A Joint Submission to the World Bank and IMF Review of HIPC and Debt Sustainability | Heavily Indebted Poor Countries | Millennium Development Goals

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In this paper, a series of agencies propose that the World Bank and IMF and their shareholders radically overhaul the way in which debt relief is calculated and provided. The over-arching objective of debt relief must be to help mobilise the finances needed to achieve the MDGs. If HIPC countries are to meet these targets the principle of a 100% debt cancellation option needs to be agreed. Similarly, a broad set of economic and human development objectives must be applied when deciding what level of debt repayments a country can afford to make.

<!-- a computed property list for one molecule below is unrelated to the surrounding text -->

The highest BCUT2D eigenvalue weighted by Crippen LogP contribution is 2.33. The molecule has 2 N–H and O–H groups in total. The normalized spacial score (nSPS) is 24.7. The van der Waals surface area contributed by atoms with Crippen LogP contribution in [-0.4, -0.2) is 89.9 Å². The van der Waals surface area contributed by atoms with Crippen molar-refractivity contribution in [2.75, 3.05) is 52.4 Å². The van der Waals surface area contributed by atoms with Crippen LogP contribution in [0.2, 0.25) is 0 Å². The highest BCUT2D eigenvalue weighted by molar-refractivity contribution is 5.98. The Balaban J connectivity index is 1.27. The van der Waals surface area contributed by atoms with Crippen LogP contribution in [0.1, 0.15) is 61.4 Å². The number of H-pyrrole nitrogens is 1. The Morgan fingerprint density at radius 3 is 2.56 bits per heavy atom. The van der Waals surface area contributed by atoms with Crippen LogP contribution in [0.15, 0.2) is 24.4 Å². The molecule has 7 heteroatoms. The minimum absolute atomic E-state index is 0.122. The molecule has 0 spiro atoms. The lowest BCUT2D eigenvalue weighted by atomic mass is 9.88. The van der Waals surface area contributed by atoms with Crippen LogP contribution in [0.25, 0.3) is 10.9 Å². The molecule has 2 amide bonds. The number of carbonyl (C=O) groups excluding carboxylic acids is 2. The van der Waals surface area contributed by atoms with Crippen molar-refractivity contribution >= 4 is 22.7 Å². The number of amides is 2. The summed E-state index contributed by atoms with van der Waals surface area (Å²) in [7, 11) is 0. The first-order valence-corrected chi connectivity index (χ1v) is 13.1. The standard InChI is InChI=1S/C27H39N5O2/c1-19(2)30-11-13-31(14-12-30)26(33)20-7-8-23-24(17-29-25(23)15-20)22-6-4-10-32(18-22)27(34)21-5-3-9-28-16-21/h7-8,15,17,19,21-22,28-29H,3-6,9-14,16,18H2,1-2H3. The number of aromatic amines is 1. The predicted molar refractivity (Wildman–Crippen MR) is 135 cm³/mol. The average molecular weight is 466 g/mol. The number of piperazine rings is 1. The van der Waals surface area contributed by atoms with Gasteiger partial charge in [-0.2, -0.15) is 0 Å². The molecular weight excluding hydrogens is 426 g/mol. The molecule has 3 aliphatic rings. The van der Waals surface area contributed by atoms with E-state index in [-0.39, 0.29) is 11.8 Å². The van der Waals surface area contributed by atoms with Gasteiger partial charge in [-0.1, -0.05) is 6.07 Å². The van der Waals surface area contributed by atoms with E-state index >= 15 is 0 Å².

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    A Joint Submission to the World Bank and IMF Review of HIPC and Debt Sustainability August 2002 EURODAD European Network on Debt and Development    Executive Summary At the World Bank and IMF annual meetings in September 2002, it is understood the two institutions will be discussing the progress of the Heavily Indebted Poor Countries (HIPC) Initiative and a number of proposals that have been put forward for its reform. CAFOD, Christian Aid, Oxfam GB and EURODAD believe that this review must, as agreed at the UN Financing for development Conference in Monterrey in March, include an assessment of the HIPC Initiative’s role in helping finance the achievement of the Millennium Development Goals. The Millennium Development Goals (MDGs) are internationally agreed development targets including the aim to halve poverty by 2015. The HIPC Initiative has already freed up resources from debt servicing for 26 low-income countries, enabling pro poor expenditure and some  progress towards the MDGs. However, these socio-economic gains under HIPC are by no means universal and, where they exist, they are limited and precarious. The HIPC countries, as with all low-income countries, continue to face development challenges such as the spread of HIV/AIDS, low levels of literacy and poor nutrition, equipped with only scarce and highly vulnerable domestic resources. The Monterrey consensus re-affirmed that developing countries would need to supplement these domestic resources. Yet, despite the international commitment to achieving the MDGs, donors have not pledged the sufficient additional aid resources that are required to meet these goals. Most low-income countries have limited sources of capital available to them. They are not able to attract substantial private sector investment, and global trade rules limit their ability to develop their markets. Debt relief is therefore an important additional source of finance, and for the reasons that this paper outlines, it could be one of the most efficient and effective forms of resource transfer for the poorest countries. However, the current system of debt relief, the enhanced HIPC Initiative, is not working effectively. Some countries will soon be left with unsustainable debts once again. The way in which debt relief is calculated for each country needs to be reviewed and alternatives adopted. The reliance on a debt-to-export ratio to calculate debt relief packages, based on World Bank and IMF projections, is flawed. Not only are some countries spending more on debt payments after they receive debt relief, but they are overshooting the World Bank and IMF’s own definitions of debt sustainability. In this paper, we propose that the World Bank and IMF and their shareholders radically overhaul the way in which debt relief is calculated and provided. The over-arching objective of debt relief must be to help mobilise the finances needed to achieve the MDGs. If HIPC countries are to meet these targets the principle of a 100% debt cancellation option needs to be agreed. Similarly, a  broad set of economic and human development objectives must be applied when deciding what level of debt repayments a country can afford to make. The G8 Africa Action Plan for Africa states, “No country genuinely committed to poverty reduction, good governance and economic reform will be denied the chance to achieve the Millennium Development Goals through lack of finance.” Our aim is to see debt relief as a mechanism centred on human development that provides support to low-income countries to achieve the MDGs. We are asking the World Bank and IMF, and their shareholders, to make this aim a reality. 2    Introduction. “Future reviews of debt sustainability should also bear in mind the impact of debt relief on progress towards the achievement of the development goals contained in the Millennium Declaration.”   Monterrey Consensus of the International Conference on Financing for Development - March 2002 At their 2002 Spring Meetings, the World Bank and the IMF agreed to “discuss the issue of debt sustainability and, consequently, financing and policy implications, at the next [Annual] meeting.” 1  With other members of the official donor community, they signed up to the explicit commitment made in the Monterrey Consensus paper that future reviews of debt sustainability should also include an analysis of the part that debt relief plays in making progress towards achieving the 2015 Millennium Development Goals (MDGs). As international development agencies, we have become increasingly alarmed at the weaknesses  becoming evident in the HIPC Initiative and the widespread doubts regarding its ability to achieve the promised objective of a “robust exit from the burden of unsustainable debts.” In  particular, we are concerned that levels of debt repayment after HIPC initiative debt relief are far too high, undermining the necessary investment needed to accelerate poverty reduction. In the absence of radical reform, HIPC will join a long list of failed poverty reduction initiatives. This  paper by CAFOD, Christian Aid, Oxfam GB and Eurodad, is our joint submission assessing the HIPC Initiative’s role in helping achieve the MDGs, and of the World Bank and IMF’s review of the HIPC Initiative’s debt sustainability analysis. What HIPC is delivering. Preliminary analysis of the HIPC Initiative’s achievements shows that in some eligible countries debt relief has resulted in demonstrable social and economic gains. For 2001-2003, the HIPC Initiative reduces the average debt service paid by HIPC graduates by about one third. Among these countries, social expenditures are expected to increase in 2000-2003 from the levels in 1998-1999 2 . Where countries have had resources freed up from debt servicing, the proceeds have resulted in some new development programmes and economic progress:  Mozambique has introduced a free immunisation programme for children;  User fees for primary education have been abolished in Uganda, Malawi and Tanzania, as have user fees in rural areas of Benin;  Mali, Mozambique and Senegal are due to increase spending on HIV/AIDS prevention;  Uganda and Mozambique, among the early beneficiaries of debt relief and enhanced aid flows, have consistently sustained annual growth rates over 5%.  The requirement to engage in a consultation process in designing Poverty Reduction Strategies has helped to increase the potential for poor people to influence national resource allocation processes. These examples demonstrate that debt relief can generate additional resources that contribute to furthering human development. They also highlight the human cost of transferring limited public resources from governments in poor countries to creditors. Today, over half of the countries 1  Development Committee communiqué April 2002 2  “Sustainable Debt: What has HIPC Delivered?” Lucia Hanmer and Ruth Shelton August 2001 3  receiving debt relief still spend more than 15% of their government revenues on debt servicing, diverting precious resources away from poverty reduction. HIPC is on a precipice. The socio-economic gains made as a result of enhanced debt relief are by no means universal and, where they exist, they are limited and precarious. Low-income countries face development challenges equipped with only scarce and highly vulnerable resources. The fragile economic and human conditions prevalent in most HIPCs suggest that the benefits derived from limited amounts of debt relief are likely to be small or easily reversed.  In Africa, the scourge of HIV/AIDS will leave over a million children without teachers. In Mozambique alone, the Government estimate that 17% of their children will die of AIDS by the end of this decade. 3  The World Bank estimates that combating HIV/AIDS will cost low-income countries at least 1 to 2 per cent of GDP 4 . Yet thirteen of the 26 countries receiving debt relief are still spending more on debt than on public health. For example, Zambia has almost one million people affected by HIV/AIDS, but is spending 30 per cent more on debt servicing than on health. 5    For almost all HIPCs, private sector flows will not make up for chronic resource deficits. The marginalisation of the African continent from global trade is equivalent to a loss of 21 per cent of regional GDP or $68 billion per annum 6 .  For Africa in 2001, adjusting for inflation, non-fuel commodities are at one half the annual average value for the period 1979-81. The World Bank and IMF estimate 8-10 of the HIPC countries most affected by the slump in commodity prices will have higher debt to export ratios by completion point than the 150% target set by HIPC itself.  The HIPCs continue to rely on external official assistance, particularly in the form of grants, to fund their domestic spending and balance of payments gaps. Despite optimistic  projections in decision point documents, new HIPCs are not receiving the levels of external financing anticipated that will in turn help them achieve the MDGs. 7  In sum, the development gains made with the small additional resources provided by the enhanced HIPC Initiative will be swept away without additional financing. We believe that this year’s World Bank and IMF stocktaking of the HIPC framework needs a clear analysis and strengthening of the relationship between debt relief and the overall official development assistance envelope. Achieving the Millennium Development Goals in the poorest countries. “  No country genuinely committed to poverty reduction, good governance and economic reform will be denied the chance to achieve the Millennium Goals through lack of finance.” G8 Action Plan for Africa - 2002 OECD donors and the World Bank and IMF have signed up to the objective of meeting the 2015 Millennium Development Goals (MDGs). While the global target of reducing the number of  people living in absolute poverty may well be met because of progress being made in South Asia 3  Stephen Lewis UNAIDS June 2002 4   Can Africa Reclaim the 21  st   Century  – World Bank 2000 p. 236 5  Debt Relief and the HIV/AIDS Crisis in Africa – Oxfam July 2002 6   Can Africa Claim the 21  st   Century p20  – World Bank 2000 7  The Enhanced HIPC Initiative and the Achievement of Long-Term External Debt Sustainability – April 15 2002 4